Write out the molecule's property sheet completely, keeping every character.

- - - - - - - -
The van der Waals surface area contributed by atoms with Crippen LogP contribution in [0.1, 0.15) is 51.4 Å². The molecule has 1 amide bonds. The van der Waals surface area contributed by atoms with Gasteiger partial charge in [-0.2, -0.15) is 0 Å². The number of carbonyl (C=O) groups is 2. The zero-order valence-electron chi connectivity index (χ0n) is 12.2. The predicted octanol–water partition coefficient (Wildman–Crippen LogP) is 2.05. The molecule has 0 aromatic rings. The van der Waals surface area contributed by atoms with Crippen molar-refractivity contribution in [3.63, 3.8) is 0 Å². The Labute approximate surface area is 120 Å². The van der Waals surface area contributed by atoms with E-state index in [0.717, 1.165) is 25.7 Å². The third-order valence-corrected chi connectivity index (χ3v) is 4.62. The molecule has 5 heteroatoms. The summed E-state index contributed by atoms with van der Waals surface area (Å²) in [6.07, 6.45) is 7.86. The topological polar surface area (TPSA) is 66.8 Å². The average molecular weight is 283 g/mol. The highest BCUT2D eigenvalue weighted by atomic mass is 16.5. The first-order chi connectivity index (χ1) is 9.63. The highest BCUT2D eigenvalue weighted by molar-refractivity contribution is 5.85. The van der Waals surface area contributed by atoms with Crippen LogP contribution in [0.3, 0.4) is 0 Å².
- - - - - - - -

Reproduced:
The van der Waals surface area contributed by atoms with Crippen LogP contribution in [0.1, 0.15) is 51.4 Å². The molecule has 1 amide bonds. The van der Waals surface area contributed by atoms with Gasteiger partial charge in [-0.2, -0.15) is 0 Å². The number of carbonyl (C=O) groups is 2. The zero-order valence-electron chi connectivity index (χ0n) is 12.2. The predicted octanol–water partition coefficient (Wildman–Crippen LogP) is 2.05. The molecule has 0 aromatic rings. The van der Waals surface area contributed by atoms with Crippen molar-refractivity contribution in [3.63, 3.8) is 0 Å². The Labute approximate surface area is 120 Å². The van der Waals surface area contributed by atoms with E-state index in [0.717, 1.165) is 25.7 Å². The third-order valence-corrected chi connectivity index (χ3v) is 4.62. The molecule has 5 heteroatoms. The summed E-state index contributed by atoms with van der Waals surface area (Å²) in [6.07, 6.45) is 7.86. The topological polar surface area (TPSA) is 66.8 Å². The average molecular weight is 283 g/mol. The highest BCUT2D eigenvalue weighted by atomic mass is 16.5. The first-order chi connectivity index (χ1) is 9.63. The highest BCUT2D eigenvalue weighted by molar-refractivity contribution is 5.85. The van der Waals surface area contributed by atoms with Crippen LogP contribution in [0.3, 0.4) is 0 Å².